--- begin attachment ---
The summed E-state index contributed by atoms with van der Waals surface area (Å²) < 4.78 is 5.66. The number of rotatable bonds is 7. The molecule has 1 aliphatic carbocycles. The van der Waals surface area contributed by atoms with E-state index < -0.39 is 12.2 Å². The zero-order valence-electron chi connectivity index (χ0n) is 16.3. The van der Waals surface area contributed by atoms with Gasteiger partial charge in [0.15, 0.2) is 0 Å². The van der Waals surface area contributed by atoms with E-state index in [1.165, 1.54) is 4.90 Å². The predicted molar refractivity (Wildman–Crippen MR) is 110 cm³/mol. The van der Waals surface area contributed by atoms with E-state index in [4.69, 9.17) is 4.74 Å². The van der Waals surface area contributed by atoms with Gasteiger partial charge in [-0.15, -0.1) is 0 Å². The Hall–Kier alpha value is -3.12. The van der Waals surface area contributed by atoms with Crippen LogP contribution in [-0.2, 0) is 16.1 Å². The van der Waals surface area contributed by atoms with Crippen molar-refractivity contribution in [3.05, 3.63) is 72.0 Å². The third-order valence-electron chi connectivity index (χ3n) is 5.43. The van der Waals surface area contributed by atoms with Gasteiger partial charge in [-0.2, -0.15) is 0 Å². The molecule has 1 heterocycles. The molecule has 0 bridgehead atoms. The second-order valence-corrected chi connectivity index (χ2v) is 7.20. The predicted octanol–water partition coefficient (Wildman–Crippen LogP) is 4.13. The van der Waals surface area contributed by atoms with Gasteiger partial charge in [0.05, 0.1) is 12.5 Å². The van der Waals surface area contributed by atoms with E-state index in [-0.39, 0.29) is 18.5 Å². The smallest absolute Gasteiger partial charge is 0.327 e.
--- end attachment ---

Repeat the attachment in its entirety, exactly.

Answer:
The summed E-state index contributed by atoms with van der Waals surface area (Å²) < 4.78 is 5.66. The number of rotatable bonds is 7. The molecule has 1 aliphatic carbocycles. The van der Waals surface area contributed by atoms with E-state index < -0.39 is 12.2 Å². The zero-order valence-electron chi connectivity index (χ0n) is 16.3. The van der Waals surface area contributed by atoms with Gasteiger partial charge in [0.15, 0.2) is 0 Å². The van der Waals surface area contributed by atoms with E-state index in [1.165, 1.54) is 4.90 Å². The predicted molar refractivity (Wildman–Crippen MR) is 110 cm³/mol. The van der Waals surface area contributed by atoms with E-state index in [4.69, 9.17) is 4.74 Å². The van der Waals surface area contributed by atoms with Gasteiger partial charge in [-0.15, -0.1) is 0 Å². The Hall–Kier alpha value is -3.12. The van der Waals surface area contributed by atoms with Crippen LogP contribution in [-0.2, 0) is 16.1 Å². The van der Waals surface area contributed by atoms with Crippen molar-refractivity contribution in [3.05, 3.63) is 72.0 Å². The third-order valence-electron chi connectivity index (χ3n) is 5.43. The van der Waals surface area contributed by atoms with Gasteiger partial charge in [-0.2, -0.15) is 0 Å². The molecule has 1 heterocycles. The molecule has 0 bridgehead atoms. The second-order valence-corrected chi connectivity index (χ2v) is 7.20. The predicted octanol–water partition coefficient (Wildman–Crippen LogP) is 4.13. The van der Waals surface area contributed by atoms with Gasteiger partial charge in [0.05, 0.1) is 12.5 Å². The van der Waals surface area contributed by atoms with E-state index in [-0.39, 0.29) is 18.5 Å². The smallest absolute Gasteiger partial charge is 0.327 e.